About 30 people attended the meeting. Most were there to participate in the discussion on a rezone request for 7.25 acres of land located in the northeast quadrant of Highland. One of the most interesting items on the agenda was the library report. The other was the Utility Rate Study update.
As a preamble to the meeting notes I would like to give some background and share personal thoughts relative to the Utility Rate Study underway which will recommend rate increases for each of the utilities. Please note that since I am publishing this so late I’ve included the utility rate data from the May 3rd council meeting which has the final recommendations (see item 10).
My Perspective On the Utility Rate Study
There are charges that appear on each of our utility bills which generate revenue for the following enterprise funds:
- Culinary water (water base + water overage)
- Pressurized Irrigation (PI Water)
- Sewer (Sewer + Timp Sewer District)
- Storm Drain/Sewer
Each fund is managed as a separate entity with its own revenue source and expense items (personnel, maintenance, and capital expenses). By law the city cannot use excess cash from these funds for general fund expenses (roads, parks, police, fire …) unless the council approves the action and the transfer is treated as a loan. Note, enterprise funds may be transferred to the general fund without the payback requirement if the council goes through the notice and transfer requirements required by state law. The council can transfer cash from the general fund to an enterprise fund but has not done so for at least 5 years.
Over the last year city staff has produced 10 year maintenance and operation plans for each of these enterprises. These were reviewed and approved by the council, often after much discussion. These included not only projected maintenance costs (e.g. pump rebuilds) but also anticipated capital expenses (pump replacement, sewer line expansion …) Our instructions to staff on approving each of these was to review and update these on an annual basis. Note, if you go the end of any of these plans you can see a summary of the maintenance and capital expenses in table form.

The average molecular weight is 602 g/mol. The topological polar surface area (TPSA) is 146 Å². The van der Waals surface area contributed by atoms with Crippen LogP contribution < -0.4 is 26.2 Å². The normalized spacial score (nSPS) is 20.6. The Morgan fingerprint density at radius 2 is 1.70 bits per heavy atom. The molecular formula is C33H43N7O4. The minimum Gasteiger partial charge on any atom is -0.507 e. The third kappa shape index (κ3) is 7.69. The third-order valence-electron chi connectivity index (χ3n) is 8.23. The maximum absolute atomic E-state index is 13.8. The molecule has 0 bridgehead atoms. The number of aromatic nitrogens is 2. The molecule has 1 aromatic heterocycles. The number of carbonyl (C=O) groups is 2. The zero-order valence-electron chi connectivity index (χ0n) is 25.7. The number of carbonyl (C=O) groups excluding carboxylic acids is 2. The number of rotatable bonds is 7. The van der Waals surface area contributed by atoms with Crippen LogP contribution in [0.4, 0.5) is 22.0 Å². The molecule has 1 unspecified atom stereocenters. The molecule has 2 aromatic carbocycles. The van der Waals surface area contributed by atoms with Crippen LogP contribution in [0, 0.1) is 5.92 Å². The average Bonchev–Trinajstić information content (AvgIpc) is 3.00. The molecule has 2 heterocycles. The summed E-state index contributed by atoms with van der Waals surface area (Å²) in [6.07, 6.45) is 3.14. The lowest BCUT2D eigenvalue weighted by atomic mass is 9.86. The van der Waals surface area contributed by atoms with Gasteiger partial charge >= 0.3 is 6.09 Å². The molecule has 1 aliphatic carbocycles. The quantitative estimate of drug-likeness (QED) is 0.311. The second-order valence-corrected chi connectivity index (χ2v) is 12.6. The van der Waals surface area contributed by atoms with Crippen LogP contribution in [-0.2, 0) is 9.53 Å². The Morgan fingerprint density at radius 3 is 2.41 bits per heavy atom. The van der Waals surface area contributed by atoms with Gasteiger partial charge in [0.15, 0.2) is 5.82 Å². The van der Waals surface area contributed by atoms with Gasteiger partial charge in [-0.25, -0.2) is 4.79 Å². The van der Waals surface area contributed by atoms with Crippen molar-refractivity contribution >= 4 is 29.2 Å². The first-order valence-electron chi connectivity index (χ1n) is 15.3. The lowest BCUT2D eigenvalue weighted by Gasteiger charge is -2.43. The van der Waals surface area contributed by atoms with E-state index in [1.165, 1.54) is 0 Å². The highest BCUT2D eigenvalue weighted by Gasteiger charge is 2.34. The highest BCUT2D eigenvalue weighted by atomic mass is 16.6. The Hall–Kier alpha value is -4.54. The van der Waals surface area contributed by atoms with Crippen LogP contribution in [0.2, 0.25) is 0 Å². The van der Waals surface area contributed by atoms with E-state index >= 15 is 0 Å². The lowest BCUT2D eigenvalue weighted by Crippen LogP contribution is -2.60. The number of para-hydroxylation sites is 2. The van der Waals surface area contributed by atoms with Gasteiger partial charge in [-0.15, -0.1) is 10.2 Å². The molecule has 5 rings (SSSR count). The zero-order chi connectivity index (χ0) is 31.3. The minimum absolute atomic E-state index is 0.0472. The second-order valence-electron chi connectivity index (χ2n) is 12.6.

After reviewing these plans it was quite obvious that a rate study was warranted and we put a bid out to have the study performed by an outside firm. Zion’s, who performed our impact fee study, won the bid and the study is nearly complete. The study used the approved plans as input and looked at each fund from the standpoint of what rate will be required for each fund to maintain a sufficient reserve and cover the planned maintenance and capital expenses. Zion’s provided both a pay as you go model and a model where 20-year bonds were used to create a smoother cost curve for residents.
From the outset I vigorously opposed the bonded approach. I also believe that we should take an analytical approach to this rather than a political approach. By this I mean we should see where the numbers fall instead of dictating that they cannot exceed a certain amount because that would be unacceptable to some residents.
As we reviewed the progress of the study, each of the prior approved capital expense items were looked at again. As a result several items were taken off the list such as those related items which would be required solely as a result of development of the state owned land between the High School and the Development Center. Pressurized irrigation meters were also eliminated because of the high cost. Additionally, the installation of chlorination systems at each culinary water well was not moved up (I supported budgeting to be able start this within the next 3 years).